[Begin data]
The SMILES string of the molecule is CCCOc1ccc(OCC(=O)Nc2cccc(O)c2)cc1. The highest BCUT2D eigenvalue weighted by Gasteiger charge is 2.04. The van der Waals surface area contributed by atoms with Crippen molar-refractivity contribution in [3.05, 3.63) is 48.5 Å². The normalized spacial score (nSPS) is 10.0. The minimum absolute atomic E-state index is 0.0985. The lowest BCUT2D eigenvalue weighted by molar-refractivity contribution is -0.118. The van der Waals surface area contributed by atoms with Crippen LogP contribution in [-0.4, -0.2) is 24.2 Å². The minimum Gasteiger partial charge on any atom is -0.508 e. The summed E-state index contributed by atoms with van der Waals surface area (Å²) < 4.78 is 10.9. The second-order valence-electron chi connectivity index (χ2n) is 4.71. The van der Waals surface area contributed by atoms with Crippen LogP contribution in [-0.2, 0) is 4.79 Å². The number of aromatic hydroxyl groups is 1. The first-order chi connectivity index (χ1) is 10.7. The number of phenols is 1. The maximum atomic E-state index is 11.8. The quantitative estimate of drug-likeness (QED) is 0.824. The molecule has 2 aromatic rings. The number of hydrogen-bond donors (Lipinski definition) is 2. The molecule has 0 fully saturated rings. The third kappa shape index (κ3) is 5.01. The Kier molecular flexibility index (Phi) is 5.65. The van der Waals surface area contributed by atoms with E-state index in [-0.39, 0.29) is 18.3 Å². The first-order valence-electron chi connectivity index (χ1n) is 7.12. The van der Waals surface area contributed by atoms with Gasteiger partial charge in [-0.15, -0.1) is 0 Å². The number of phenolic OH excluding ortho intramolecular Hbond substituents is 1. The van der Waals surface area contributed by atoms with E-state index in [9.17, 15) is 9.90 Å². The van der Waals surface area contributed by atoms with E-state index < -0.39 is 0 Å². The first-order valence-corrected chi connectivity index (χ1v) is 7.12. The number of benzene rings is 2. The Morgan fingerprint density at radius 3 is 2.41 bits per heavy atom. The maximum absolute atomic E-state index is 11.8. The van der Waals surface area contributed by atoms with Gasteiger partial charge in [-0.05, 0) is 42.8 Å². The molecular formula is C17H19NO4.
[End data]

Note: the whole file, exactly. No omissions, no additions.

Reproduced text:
The SMILES string of the molecule is CCCOc1ccc(OCC(=O)Nc2cccc(O)c2)cc1. The highest BCUT2D eigenvalue weighted by Gasteiger charge is 2.04. The van der Waals surface area contributed by atoms with Crippen molar-refractivity contribution in [3.05, 3.63) is 48.5 Å². The normalized spacial score (nSPS) is 10.0. The minimum absolute atomic E-state index is 0.0985. The lowest BCUT2D eigenvalue weighted by molar-refractivity contribution is -0.118. The van der Waals surface area contributed by atoms with Crippen LogP contribution in [-0.4, -0.2) is 24.2 Å². The minimum Gasteiger partial charge on any atom is -0.508 e. The summed E-state index contributed by atoms with van der Waals surface area (Å²) < 4.78 is 10.9. The second-order valence-electron chi connectivity index (χ2n) is 4.71. The van der Waals surface area contributed by atoms with Crippen LogP contribution in [-0.2, 0) is 4.79 Å². The number of aromatic hydroxyl groups is 1. The first-order chi connectivity index (χ1) is 10.7. The number of phenols is 1. The maximum atomic E-state index is 11.8. The quantitative estimate of drug-likeness (QED) is 0.824. The molecule has 2 aromatic rings. The number of hydrogen-bond donors (Lipinski definition) is 2. The molecule has 0 fully saturated rings. The third kappa shape index (κ3) is 5.01. The Kier molecular flexibility index (Phi) is 5.65. The van der Waals surface area contributed by atoms with E-state index in [-0.39, 0.29) is 18.3 Å². The first-order valence-electron chi connectivity index (χ1n) is 7.12. The van der Waals surface area contributed by atoms with Gasteiger partial charge in [-0.15, -0.1) is 0 Å². The number of phenolic OH excluding ortho intramolecular Hbond substituents is 1. The van der Waals surface area contributed by atoms with E-state index in [9.17, 15) is 9.90 Å². The van der Waals surface area contributed by atoms with E-state index < -0.39 is 0 Å². The first-order valence-corrected chi connectivity index (χ1v) is 7.12. The number of benzene rings is 2. The Morgan fingerprint density at radius 3 is 2.41 bits per heavy atom. The maximum absolute atomic E-state index is 11.8. The van der Waals surface area contributed by atoms with Gasteiger partial charge in [-0.05, 0) is 42.8 Å². The molecular formula is C17H19NO4.